Wednesday, September 17, 2014

The Urge to Surge

When I woke up to the news of a re-release of the short lived 90's soda, Surge, the other morning I didn't think much of it... Just another, everyday internet publicity stunt. My boyfriend wanted to order it and when I heard the $14 price tag I thought it was a waste of good money. We could buy 3 giant delicious burritos or pay for nearly two months of hulu plus with that money! But, my arguments were too late, because he was already hitting the buy button as the initial announcement came out of his mouth.

This news upset me for some reason... 

Then he started reading the comments and reviews, which were mostly written in a tone that is classic Amazon snark. Like most of these commenters, I was in the prime Surge drinking age bracket when it made its original run. I can recall the quintessential 90's splatter logo design and advertising campaign that was putting a positive spin on the peak of energy you'll get from the ("carbos") sugar high, but I don't remember liking this beverage. And, like most things from the 90's, I prefer they live in my memories and not in my belly, like Rice Krispie treats cereal and purple ketchup.

So I had to ask the question, is this soda, which sold out almost immediately, actually enjoyable or is it just food for social media?

How many posts are we going to see on Facebook and Instagram over the next few weeks of people drinking from lime green cans and climbing atop their sofas to prove their true devotion to the sugar gods? Believe it or not, I'm not trying to hate on those who genuinely love Surge, I'm just questioning the values driving humanity is all...

I also recently discovered a popular YouTube vid cast called Good Mythical Morning, where two lovely grown up southern gentleman sit at a table in what looks like your grandpas basement, talk about random topics and make cheesy jokes. Each episode is about 10 minutes long and seems completely unrehearsed. Last night, I watched one about Narcissism and they defined their generation (mid 30's) as the "I love me" generation and the current, younger group as the "you love me" generation.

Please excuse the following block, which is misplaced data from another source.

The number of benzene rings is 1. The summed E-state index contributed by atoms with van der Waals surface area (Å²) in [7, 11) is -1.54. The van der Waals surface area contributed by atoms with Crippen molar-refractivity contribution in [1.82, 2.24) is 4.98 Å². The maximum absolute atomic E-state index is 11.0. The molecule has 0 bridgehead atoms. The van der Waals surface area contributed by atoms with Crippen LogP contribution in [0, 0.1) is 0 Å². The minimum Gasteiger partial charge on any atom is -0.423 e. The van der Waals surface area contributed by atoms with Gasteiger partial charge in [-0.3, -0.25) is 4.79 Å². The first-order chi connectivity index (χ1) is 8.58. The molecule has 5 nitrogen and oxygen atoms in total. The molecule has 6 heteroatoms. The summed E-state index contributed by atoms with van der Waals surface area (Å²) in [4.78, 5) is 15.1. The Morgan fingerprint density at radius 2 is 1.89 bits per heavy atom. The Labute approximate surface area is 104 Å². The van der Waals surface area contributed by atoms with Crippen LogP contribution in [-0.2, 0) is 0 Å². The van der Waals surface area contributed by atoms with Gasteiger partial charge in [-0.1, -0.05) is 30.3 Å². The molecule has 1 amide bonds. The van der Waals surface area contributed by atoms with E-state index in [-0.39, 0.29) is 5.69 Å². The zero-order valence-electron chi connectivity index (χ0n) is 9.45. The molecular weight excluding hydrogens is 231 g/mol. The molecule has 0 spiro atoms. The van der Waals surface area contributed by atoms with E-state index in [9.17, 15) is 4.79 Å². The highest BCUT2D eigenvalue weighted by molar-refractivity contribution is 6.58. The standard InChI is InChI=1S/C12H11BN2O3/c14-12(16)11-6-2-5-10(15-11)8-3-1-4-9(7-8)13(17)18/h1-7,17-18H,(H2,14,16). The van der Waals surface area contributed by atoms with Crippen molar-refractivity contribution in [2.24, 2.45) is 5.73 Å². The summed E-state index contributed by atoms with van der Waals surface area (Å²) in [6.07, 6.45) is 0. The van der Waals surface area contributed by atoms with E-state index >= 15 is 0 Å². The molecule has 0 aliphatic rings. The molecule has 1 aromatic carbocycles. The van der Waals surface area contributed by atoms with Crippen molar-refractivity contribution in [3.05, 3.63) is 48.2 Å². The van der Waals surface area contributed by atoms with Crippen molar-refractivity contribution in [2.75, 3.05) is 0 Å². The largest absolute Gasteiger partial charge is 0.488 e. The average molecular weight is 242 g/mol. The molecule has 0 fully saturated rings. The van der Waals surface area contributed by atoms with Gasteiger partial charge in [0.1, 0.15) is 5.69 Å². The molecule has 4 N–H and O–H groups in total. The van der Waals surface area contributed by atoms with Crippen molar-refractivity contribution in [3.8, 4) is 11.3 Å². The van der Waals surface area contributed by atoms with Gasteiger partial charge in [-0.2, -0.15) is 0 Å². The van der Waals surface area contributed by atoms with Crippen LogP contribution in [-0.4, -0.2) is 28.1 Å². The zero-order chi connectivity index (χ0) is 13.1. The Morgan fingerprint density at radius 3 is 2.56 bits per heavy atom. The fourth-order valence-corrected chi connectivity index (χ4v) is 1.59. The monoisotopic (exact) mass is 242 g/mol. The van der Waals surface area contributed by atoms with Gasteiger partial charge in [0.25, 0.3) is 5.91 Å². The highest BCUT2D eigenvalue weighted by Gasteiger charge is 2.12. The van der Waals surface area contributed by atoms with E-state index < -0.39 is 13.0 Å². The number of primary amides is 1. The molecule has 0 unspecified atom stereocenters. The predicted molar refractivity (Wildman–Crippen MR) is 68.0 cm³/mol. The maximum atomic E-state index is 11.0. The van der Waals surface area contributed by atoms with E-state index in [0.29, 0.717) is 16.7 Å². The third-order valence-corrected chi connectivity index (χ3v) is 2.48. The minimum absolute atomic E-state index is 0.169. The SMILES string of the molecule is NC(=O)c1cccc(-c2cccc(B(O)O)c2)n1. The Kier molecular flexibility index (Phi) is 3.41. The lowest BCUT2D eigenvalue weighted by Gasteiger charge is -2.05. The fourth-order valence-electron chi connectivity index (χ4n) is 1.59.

This whole surge thing seems like a perfect example. I doubt anyone will just sip on that Surge while enjoying a family dinner. Why do I assume this? Because I know that I won't either. If I'm going to be a part of this Surge release, I'm probably going to post at least one pic somewhere on the internet. What irks me is that I'm playing right into the hands of marketing people! As a marketing professional myself, I hate to think that I've fallen for their master plan!

Can anything be genuinely enjoyed in private anymore or do all occasions now call for a selfie? Do people share because they can't hold in their excitement for life or because they want attention? Does anyone else battle these questions when they post things on the internets?

Anyway, see you and the other Surge fans on Friday. #picsoritdidnthappen


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